While most developed regions have enacted a fairly similar set of quarantine policies, a handful have not. It will be worth watching these countries to understand how the disease and economic factors develop under other protocols.
Sweden has avoided mandatory quarantining, instead encouraging a less extreme form of social distancing. This can be seen in the country’s Google Mobility data, which shows that trips to workplaces and retail outlets are down just 18% and 25%, respectively. In comparison, the U.S. is down 40% and 49%, and Italy’s equivalent figures have fallen 62% and 95%.
Hong Kong is another interesting location. Although it was among the first places to be affected by the virus and has not attracted a great deal of commentary, it hasn’t actually closed down as much as most other markets. Its Google Mobility figures are -27% and -37% for trips to workplaces and retail outlets, respectively.
Japan is another important country to watch, with Google Mobility numbers that are merely down 13% and 25%. It was initially proclaimed as an example to the world as the country managed to fend off its initial outbreak. However, a second outbreak has occurred and Japan is now scrambling to respond. It is particularly vulnerable given its large elderly population.
The University of Washington expects Sweden to be among the worst hit from a death-per-capita perspective. That seems reasonably likely, though Hong Kong’s virus figures haven’t been too bad despite grappling with the disease for several months now.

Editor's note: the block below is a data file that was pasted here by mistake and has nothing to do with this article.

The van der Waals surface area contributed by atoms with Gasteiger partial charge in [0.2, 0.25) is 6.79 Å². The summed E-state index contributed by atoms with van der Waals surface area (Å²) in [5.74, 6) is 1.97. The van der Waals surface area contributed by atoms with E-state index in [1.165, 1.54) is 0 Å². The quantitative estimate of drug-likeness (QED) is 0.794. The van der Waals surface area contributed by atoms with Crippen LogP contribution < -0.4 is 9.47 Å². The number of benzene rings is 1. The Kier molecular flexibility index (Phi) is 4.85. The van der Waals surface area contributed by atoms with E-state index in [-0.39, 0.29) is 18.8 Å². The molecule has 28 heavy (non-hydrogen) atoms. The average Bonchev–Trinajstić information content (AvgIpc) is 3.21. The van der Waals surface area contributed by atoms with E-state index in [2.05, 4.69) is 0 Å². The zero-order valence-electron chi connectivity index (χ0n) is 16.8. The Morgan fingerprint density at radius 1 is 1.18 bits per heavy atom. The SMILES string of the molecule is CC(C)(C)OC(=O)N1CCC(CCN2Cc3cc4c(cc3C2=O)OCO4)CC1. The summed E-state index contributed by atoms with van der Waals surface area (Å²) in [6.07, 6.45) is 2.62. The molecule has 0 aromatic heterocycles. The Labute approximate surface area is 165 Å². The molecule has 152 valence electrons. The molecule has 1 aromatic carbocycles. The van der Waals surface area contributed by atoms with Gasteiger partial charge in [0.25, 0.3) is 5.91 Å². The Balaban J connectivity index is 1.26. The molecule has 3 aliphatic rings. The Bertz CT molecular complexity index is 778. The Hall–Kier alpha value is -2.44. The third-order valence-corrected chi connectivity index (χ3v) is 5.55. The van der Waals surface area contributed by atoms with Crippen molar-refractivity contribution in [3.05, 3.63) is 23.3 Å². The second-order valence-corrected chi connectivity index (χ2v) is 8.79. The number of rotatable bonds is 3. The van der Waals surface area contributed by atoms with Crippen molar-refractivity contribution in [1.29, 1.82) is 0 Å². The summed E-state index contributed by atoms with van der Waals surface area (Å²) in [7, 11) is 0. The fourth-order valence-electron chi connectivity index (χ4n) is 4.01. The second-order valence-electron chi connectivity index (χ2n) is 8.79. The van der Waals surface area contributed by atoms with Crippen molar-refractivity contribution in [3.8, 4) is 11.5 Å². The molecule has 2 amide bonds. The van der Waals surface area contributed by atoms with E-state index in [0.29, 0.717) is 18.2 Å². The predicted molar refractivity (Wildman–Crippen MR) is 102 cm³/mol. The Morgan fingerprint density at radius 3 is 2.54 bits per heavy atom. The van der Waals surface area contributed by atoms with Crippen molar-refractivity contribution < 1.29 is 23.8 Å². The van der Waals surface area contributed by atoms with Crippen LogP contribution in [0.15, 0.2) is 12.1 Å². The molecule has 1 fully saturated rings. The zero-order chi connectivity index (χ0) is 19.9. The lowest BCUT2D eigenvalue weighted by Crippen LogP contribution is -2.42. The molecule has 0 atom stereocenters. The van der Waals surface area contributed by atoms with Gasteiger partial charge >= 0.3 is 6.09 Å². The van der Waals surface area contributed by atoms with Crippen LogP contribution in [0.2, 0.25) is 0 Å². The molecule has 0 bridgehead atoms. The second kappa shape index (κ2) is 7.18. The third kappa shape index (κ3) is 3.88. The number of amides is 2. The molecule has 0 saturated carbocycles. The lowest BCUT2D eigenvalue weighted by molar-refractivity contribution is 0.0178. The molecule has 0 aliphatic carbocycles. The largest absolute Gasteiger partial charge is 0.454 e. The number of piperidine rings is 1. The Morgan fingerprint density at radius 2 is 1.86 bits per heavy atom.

The disease itself
We have already discussed the transmission rate, which is extremely high under ordinary conditions but declining nicely in countries that have imposed significant social distancing measures.
While the case fatality rate outside of China stands at a worrying 6-7%, recent analysis of data from Gangelt, Germany find that the overall population fatality rate in that region is just 0.37%. Helping to explain this, the researchers estimate that 14% of the region’s population has already been infected. An earlier Icelandic study arrived at a similar conclusion, though its methodology has been criticized. For the moment, we continue to use a 0.5%-1.0% fatality rate assumption in our own work. This leaves COVID-19 notably worse than the flu (0.1%) but less fatal than most major pandemics.
A smattering of research continues to argue that warmer weather may reduce the spread of COVID-19. Of course, that simultaneously increases the risk of a second wave next fall.
Efforts to quash the virus via medical innovations continue. There are now at least 43 vaccines under development, with three already in Stage 3 trials. Computational chemists have also uncovered some 80 molecules that have enjoyed tentative success limiting the spread of COVID-19, and are evaluating 3,500 more promising candidates. A host of existing medications intended to address other problems are also being tested on the disease. The rapid development of effective therapeutics or a vaccine remains the best-case scenario. While some prospective therapeutics are already being prescribed, experts remain firm that a true vaccine is unlikely in less than 12 to 18 months.